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Originally from Saudi Arabia, Bassam Almuhamidh is more than 7,000 miles from his hometown and is graduating this spring with
a degree in telecommunication administration. Almuhamidh has been at Weber State University since 2006. He said he came to the United States specifically for WSU, and he’s had to navigate substantial linguistic and cultural differences in reaching his educational goals at WSU.
“The first time I came here, I didn’t know anything about American life or Weber State,” Almuhamidh said. “Every time I have been in the United States and Weber State, every day I learn new things. And that’s good to learn new things in my life.”
Almuhamidh said that attending college isn’t easy by any means, even for American students. Being so far from home, thrown into a completely different culture with its own nuances and classes held in a different language, has made it especially difficult.
“It’s a hard time being away from your home town,” Almuhamidh said. “Everything’s different.”
Almuhamidh said he dearly misses his family — his father, mother, five brothers and seven sisters, and he also misses his camels.
“I’m from the desert. I’m a desert boy. I have too many camels, and I like it,” Almuhamidh said. “Maybe the most thing I miss from my country is my camels.”
Almuhamidh had to grow accustomed to a lack of camels and differences in food, music, weather and geography. Perhaps the largest cultural difference Almuhamidh said he struggled with initially was that Saudi Arabian culture carries a stronger sense of community.
“All the people there are like community people. All the time, they like to go and hang out. But when you come to school in the United States, you have to be with yourself. And the first time you come here, there’s not too many people that you know. There’s nobody that knows you.”
Almuhamidh said being so far from home requires a lot of independence and self-reliance.
“In the United States, sometimes you have to depend on yourself, and there is nobody who cares about you. You have to care about yourself.”
But Almuhamidh said he has learned to care about WSU and the community, which in turn cares about him. Almuhamidh said he likes aspects of American culture. He likes the NBA, especially the Utah Jazz. He likes American music, citing hip-hop and rap especially. Almuhamidh also likes swimming, spending time at the gym and hanging out with his friends in his free time.
Almuhamidh said he’s made a lot of friends from all over.
“The people here are so friendly. They like to talk to people. They like to know a different culture, and everything about the world. They didn’t know anything about Saudi Arabia. And when you ask them, they’d say, ‘Where is it?’ I like the people here. I appreciate all the people in my life.”
Almuhamidh said he is glad he’s had the opportunity to share in the exchange of culture.
“Some people are scared of the people from the Middle East,” Almuhamidh said. “And when they meet me or any guys, and talk with him and see his culture and see what he’s doing, that picture in their mind will all change. And that’s good.”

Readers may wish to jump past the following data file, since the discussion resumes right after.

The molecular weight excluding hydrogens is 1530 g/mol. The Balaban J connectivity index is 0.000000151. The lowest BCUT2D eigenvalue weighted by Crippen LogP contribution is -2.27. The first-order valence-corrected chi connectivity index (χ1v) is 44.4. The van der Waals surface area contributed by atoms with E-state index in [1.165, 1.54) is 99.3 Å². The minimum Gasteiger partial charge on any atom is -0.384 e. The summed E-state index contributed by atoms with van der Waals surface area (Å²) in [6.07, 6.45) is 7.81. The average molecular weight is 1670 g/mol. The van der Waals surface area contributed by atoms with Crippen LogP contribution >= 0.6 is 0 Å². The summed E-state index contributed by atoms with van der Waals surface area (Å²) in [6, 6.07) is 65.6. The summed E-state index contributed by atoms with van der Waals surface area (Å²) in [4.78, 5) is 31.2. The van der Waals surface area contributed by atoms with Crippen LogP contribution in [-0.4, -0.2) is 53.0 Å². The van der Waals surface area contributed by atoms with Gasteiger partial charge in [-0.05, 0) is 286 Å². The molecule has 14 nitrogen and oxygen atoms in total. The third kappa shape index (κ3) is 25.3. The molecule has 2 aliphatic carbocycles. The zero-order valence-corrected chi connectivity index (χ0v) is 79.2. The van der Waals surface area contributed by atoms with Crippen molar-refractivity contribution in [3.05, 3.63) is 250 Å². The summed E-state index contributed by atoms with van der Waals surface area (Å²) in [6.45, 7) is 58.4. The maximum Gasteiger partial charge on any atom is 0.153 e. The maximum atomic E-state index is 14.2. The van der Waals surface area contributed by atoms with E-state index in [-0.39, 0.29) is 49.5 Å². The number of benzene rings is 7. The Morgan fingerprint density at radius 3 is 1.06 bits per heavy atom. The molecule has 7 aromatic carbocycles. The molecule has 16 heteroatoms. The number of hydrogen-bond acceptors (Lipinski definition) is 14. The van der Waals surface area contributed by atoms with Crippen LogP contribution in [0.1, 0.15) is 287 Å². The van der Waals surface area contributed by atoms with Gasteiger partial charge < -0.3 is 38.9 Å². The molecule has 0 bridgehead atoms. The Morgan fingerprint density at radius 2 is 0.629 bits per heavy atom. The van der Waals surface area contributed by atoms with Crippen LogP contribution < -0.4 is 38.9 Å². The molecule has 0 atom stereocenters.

Almuhamidh plans on returning to Saudi Arabia after graduating. Morteza Emami, director of the International Student and Scholar Center at WSU, said Almuhamidh was a great student, and he remembers the day Almuhamidh initially walked into his office. Emami said most international students — about two-thirds — return to their home countries directly after graduation, like Almuhamidh.
“The education they receive from Weber State is invaluable,” Emami said. “Often when they return home, they have better jobs and high-paying jobs because of the degree that they receive from Weber and the education that they receive from Weber.”
Emami said WSU currently has more than 400 international students. Though more than half come from Saudi Arabia right now, Emami said 41 different countries are represented at WSU, and that the exchanges that result from having international students on campus are immensely valuable, both to the students and WSU.
“The international students receive quite a bit, but also, they contribute tremendously to the quality of education at Weber, in and outside of the classroom,” Emami said. “They bring to the table diversity and different points of view of looking at things, fresh ideas, experiences that, most of the time, our students may not have. It’s a good give-and-take.”
Almuhamidh said he anticipates some differences when he returns home after undergoing such a huge and life-altering experience in being away from his home country and culture for so long.
“It’s going to be different, because there might be something new in my country and something different,” Almuhamidh said. “But it’s still the same, and I think my experience will help my life, and I’m going to help my family and people there.”
Almuhamidh said he’ll value the time and work he’s put in at WSU and he’ll miss his time here.
“It was hard, you know, but you’re going to miss it,” he said.